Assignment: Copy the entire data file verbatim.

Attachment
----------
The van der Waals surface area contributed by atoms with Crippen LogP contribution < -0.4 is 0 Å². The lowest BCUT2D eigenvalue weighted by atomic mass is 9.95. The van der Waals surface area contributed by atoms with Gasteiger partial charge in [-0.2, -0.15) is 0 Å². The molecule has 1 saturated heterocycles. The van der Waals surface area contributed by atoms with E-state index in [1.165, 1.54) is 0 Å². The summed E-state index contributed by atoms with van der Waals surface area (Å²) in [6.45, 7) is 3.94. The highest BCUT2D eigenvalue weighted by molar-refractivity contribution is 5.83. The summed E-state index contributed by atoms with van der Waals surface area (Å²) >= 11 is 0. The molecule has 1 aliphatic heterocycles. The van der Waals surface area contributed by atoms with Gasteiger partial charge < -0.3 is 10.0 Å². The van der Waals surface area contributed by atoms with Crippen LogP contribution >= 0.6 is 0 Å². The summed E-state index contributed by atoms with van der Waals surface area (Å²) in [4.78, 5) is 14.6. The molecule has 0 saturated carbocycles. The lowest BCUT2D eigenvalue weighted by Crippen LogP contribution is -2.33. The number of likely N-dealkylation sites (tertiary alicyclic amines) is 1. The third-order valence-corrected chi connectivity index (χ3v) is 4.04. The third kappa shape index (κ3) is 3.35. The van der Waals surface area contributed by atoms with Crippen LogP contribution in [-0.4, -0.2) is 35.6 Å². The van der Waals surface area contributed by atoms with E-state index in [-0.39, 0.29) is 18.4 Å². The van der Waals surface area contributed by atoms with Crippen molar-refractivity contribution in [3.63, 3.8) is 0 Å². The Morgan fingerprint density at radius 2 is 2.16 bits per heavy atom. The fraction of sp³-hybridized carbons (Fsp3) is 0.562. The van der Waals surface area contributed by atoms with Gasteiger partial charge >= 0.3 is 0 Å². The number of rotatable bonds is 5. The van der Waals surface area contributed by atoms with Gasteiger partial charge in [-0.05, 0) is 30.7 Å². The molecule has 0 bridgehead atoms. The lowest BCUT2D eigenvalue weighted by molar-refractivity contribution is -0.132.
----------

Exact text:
The van der Waals surface area contributed by atoms with Crippen LogP contribution < -0.4 is 0 Å². The lowest BCUT2D eigenvalue weighted by atomic mass is 9.95. The van der Waals surface area contributed by atoms with Gasteiger partial charge in [-0.2, -0.15) is 0 Å². The molecule has 1 saturated heterocycles. The van der Waals surface area contributed by atoms with E-state index in [1.165, 1.54) is 0 Å². The summed E-state index contributed by atoms with van der Waals surface area (Å²) in [6.45, 7) is 3.94. The highest BCUT2D eigenvalue weighted by molar-refractivity contribution is 5.83. The summed E-state index contributed by atoms with van der Waals surface area (Å²) >= 11 is 0. The molecule has 1 aliphatic heterocycles. The van der Waals surface area contributed by atoms with Gasteiger partial charge < -0.3 is 10.0 Å². The van der Waals surface area contributed by atoms with Crippen LogP contribution >= 0.6 is 0 Å². The summed E-state index contributed by atoms with van der Waals surface area (Å²) in [4.78, 5) is 14.6. The molecule has 0 saturated carbocycles. The lowest BCUT2D eigenvalue weighted by Crippen LogP contribution is -2.33. The number of likely N-dealkylation sites (tertiary alicyclic amines) is 1. The third-order valence-corrected chi connectivity index (χ3v) is 4.04. The third kappa shape index (κ3) is 3.35. The van der Waals surface area contributed by atoms with Crippen LogP contribution in [-0.4, -0.2) is 35.6 Å². The van der Waals surface area contributed by atoms with E-state index in [-0.39, 0.29) is 18.4 Å². The van der Waals surface area contributed by atoms with Crippen molar-refractivity contribution in [3.63, 3.8) is 0 Å². The Morgan fingerprint density at radius 2 is 2.16 bits per heavy atom. The fraction of sp³-hybridized carbons (Fsp3) is 0.562. The van der Waals surface area contributed by atoms with Gasteiger partial charge >= 0.3 is 0 Å². The number of rotatable bonds is 5. The van der Waals surface area contributed by atoms with Gasteiger partial charge in [-0.05, 0) is 30.7 Å². The molecule has 0 bridgehead atoms. The lowest BCUT2D eigenvalue weighted by molar-refractivity contribution is -0.132.